From now until the 2023 NFL Draft, we will scout and create profiles for as many prospects as possible, examining their strengths, weaknesses, and what they can bring to an NFL franchise. These players could be potential top-10 picks, all the way down to Day 3 selections and priority undrafted free agents. Today, I’ll be profiling Michigan offensive tackle Ryan Hayes.
#76 Ryan Hayes, Michigan (Gr. Senior) — 6063, 298 LBs.
|Player||Ht/Wt||Hand Size||Arm Length||Wingspan|
|Ryan Hayes||6063, 298||10″||32 1/2″||N/A|
|40-Yard Dash||10-Yard Dash||Short Shuttle||3-Cone|
|Broad Jump||Vertical||Bench Press|
-Good athlete for the position; sound mover in space with intriguing athleticism
-Fluid hips to open and pull quickly and efficiently; good at sealing the edge
-Flashes a mean streak as a run blocker; looks to finish through the whistle in advantageous situations
-High-end hit rate climbing to the second level in run game; takes great angles, consistently hits mark
-Shows good competitive drive overall in the run game
-Very experienced left tackle in pro-style offense (more than 2,100 snaps)
-Displays good athleticism and light feet in pass protection
-Able to recover quickly and run defenders around the arc
-Throws a number of different pass sets at defenders to change things up
-Length and weight a real concern for the position
-Plays with a high pad level, which can be a problem with his size
-Needs to work on gaining better depth in his sets to deal with speed rushers
-Ability to anchor is inconsistent; shows he can do it at times but too often has issues sinking into hips
-Really struggled in 2022 against higher-end pass rushers that can convert speed to power
-Has to clean up hand usage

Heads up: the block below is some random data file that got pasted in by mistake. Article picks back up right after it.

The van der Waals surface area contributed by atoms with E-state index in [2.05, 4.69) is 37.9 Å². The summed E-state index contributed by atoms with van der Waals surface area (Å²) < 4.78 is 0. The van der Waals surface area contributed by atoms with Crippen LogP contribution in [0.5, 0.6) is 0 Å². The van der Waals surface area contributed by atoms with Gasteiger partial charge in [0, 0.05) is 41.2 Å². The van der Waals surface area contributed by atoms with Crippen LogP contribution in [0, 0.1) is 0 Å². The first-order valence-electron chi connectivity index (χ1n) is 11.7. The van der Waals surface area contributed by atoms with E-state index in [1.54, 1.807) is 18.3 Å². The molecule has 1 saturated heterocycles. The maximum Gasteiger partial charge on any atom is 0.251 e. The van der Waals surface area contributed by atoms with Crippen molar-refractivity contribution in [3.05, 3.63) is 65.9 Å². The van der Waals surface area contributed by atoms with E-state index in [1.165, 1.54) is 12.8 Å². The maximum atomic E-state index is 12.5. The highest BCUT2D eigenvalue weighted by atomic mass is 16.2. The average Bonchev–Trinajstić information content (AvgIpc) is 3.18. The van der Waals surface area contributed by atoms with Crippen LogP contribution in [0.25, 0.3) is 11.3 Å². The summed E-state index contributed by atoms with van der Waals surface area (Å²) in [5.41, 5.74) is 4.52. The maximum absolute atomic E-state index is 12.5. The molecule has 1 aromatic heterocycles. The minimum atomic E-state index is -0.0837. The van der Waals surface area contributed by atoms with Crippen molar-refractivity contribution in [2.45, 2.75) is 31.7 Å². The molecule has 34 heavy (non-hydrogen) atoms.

-Tends to leave his chest open to defenders, making him susceptible to initial punch and loses control of rep quickly
-Played in 40 career games at Michigan with 29 starts at left tackle
-Named a two-time All-Big Ten selection (2021 and 2022)
-Part of the two-time Joe Moore Award-winning offensive line at Michigan as the nation’s best offensive line
-Three-time Academic All-Big Ten honoree (2019, 2021 and 2022)
-Awarded Michigan’s Offensive Player of the Game honors against Penn State, Illinois, and Iowa in 2022
-Attended the same high school in Traverse, Michigan, as former Cincinnati Bengals offensive lineman Jake Fisher, a second-round pick out of Oregon
-Former four-star recruit that was ranked the No. 29 offensive tackle nationally and the No. 7 player in the state of Michigan
-Older brother, Connor, signed with the University of Pittsburgh in 2014
-Comes from a very athletic family. Father, Mike, played football at Central Michigan and mother, Sue, is a member of CMU’s Hall of Fame after a stellar basketball career
-Basketball and baseball standout in high school; named basketball player of the year and pitcher of the year in his conference
The Michigan Wolverines have had the Joe Moore Award-winning offensive line in college football the last two years, and there’s some solid NFL prospects coming out of the program in the trenches each and every season.
Left tackle Ryan Hayes is among those prospects.
A veteran of 40 career games at Michigan with 29 starts at left tackle and more than 2,100 snaps the last two seasons, Hayes is an intriguing player to project to the next level.
Hayes has great size (6063) but lacks a little bit in the weight and length (298, 32 1/2″ arms). He makes up for that lack of length and weight with his impressive athleticism.